The nests won’t necessarily be circular. Some of them might be more abstract, like the nest as a path, or hanging from the ceiling. I want to have them find different ways of thinking about inhabiting it. Maybe it’s starting with the question of whether it is a project that they’re all doing separately. Do people build nests together? Nests are very open-ended.

C: And it’s cool that it opens high schoolers to be able to think abstractly because I feel like, looking back at my high school experience, people usually never get the opportunity to think creatively and abstractly until they get to college or until they’re older.

S: I grew up in Biddeford and I have a very specific relationship to being who I am in that space. And I’m interested in being in conversation with this younger generation who certainly have a different experience than I did. I’m excited about giving them agency to create spaces that feel comfortable for themselves and not feel like they must sit within any specific social structure.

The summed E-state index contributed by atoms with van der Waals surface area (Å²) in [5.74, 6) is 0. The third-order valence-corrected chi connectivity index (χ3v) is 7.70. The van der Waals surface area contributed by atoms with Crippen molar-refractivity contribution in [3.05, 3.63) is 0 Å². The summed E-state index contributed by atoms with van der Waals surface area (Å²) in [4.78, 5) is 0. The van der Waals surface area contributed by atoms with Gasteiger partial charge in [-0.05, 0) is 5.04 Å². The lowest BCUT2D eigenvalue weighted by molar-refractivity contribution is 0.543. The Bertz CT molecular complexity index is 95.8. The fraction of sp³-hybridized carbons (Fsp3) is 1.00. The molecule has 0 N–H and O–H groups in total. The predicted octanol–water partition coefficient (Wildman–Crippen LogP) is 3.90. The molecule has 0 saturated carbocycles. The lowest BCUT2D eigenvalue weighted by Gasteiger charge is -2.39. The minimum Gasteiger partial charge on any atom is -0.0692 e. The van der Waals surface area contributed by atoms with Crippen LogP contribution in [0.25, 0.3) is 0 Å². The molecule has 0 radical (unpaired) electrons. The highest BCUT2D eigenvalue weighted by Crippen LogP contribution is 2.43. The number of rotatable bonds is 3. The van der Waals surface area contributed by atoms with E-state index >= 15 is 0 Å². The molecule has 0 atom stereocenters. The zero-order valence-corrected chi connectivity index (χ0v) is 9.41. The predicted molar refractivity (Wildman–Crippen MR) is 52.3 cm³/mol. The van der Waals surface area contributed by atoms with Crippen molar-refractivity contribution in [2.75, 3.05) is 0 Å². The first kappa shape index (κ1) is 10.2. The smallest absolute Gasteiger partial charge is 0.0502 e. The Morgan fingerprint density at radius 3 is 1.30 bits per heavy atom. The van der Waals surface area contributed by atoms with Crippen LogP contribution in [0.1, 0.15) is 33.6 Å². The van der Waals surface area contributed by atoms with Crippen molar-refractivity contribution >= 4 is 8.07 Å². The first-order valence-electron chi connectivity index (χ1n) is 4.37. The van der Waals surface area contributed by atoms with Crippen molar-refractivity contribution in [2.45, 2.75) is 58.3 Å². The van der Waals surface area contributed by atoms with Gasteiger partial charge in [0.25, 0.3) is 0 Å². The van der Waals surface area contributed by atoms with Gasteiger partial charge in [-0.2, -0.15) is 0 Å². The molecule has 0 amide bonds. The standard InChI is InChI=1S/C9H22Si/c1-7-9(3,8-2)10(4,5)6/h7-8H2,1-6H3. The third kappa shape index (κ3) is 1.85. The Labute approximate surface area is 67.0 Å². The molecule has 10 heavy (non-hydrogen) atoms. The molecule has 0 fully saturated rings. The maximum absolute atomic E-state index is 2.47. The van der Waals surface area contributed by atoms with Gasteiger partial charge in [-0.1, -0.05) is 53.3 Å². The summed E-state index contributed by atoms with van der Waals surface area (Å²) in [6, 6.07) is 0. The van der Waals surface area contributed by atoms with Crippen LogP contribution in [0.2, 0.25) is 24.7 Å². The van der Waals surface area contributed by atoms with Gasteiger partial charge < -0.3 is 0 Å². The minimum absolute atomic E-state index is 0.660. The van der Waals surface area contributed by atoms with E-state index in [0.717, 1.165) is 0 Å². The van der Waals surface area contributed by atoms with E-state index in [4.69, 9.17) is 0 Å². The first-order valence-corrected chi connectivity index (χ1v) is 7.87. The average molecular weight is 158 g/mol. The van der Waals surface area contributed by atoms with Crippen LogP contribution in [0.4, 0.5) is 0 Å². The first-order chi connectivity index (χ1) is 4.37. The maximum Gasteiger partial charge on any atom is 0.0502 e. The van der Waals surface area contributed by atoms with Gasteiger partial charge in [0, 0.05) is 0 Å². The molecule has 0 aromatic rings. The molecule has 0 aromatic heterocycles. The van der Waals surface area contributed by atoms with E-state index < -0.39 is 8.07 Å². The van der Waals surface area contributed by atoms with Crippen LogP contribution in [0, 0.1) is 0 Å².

I was a part of organizing the Biddeford Pride this year, and there was a group of queer youth who organized a Queer Youth Pride picnic, and a lot of folks showed up for it. I love the fact that you can build community through your queerness.

C: What is your relationship to practice versus performance? This project seems very rooted in practice.